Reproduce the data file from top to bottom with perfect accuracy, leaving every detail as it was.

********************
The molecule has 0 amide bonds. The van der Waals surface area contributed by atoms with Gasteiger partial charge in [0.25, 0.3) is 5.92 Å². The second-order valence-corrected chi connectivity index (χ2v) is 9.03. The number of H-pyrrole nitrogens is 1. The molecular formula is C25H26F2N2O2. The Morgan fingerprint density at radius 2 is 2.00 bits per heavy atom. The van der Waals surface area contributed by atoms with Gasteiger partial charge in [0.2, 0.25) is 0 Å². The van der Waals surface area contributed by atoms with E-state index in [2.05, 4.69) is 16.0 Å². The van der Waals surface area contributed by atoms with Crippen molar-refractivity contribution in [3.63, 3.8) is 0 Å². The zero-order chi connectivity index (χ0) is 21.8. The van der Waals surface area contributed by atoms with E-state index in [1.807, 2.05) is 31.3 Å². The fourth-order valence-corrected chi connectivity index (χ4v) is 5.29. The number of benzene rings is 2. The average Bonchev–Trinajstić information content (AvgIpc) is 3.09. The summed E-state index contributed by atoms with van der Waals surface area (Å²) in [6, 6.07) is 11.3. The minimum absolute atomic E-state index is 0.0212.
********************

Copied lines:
The molecule has 0 amide bonds. The van der Waals surface area contributed by atoms with Gasteiger partial charge in [0.25, 0.3) is 5.92 Å². The second-order valence-corrected chi connectivity index (χ2v) is 9.03. The number of H-pyrrole nitrogens is 1. The molecular formula is C25H26F2N2O2. The Morgan fingerprint density at radius 2 is 2.00 bits per heavy atom. The van der Waals surface area contributed by atoms with Gasteiger partial charge in [0.2, 0.25) is 0 Å². The van der Waals surface area contributed by atoms with E-state index in [2.05, 4.69) is 16.0 Å². The van der Waals surface area contributed by atoms with Crippen molar-refractivity contribution in [3.63, 3.8) is 0 Å². The zero-order chi connectivity index (χ0) is 21.8. The van der Waals surface area contributed by atoms with E-state index in [1.807, 2.05) is 31.3 Å². The fourth-order valence-corrected chi connectivity index (χ4v) is 5.29. The number of benzene rings is 2. The average Bonchev–Trinajstić information content (AvgIpc) is 3.09. The summed E-state index contributed by atoms with van der Waals surface area (Å²) in [6, 6.07) is 11.3. The minimum absolute atomic E-state index is 0.0212.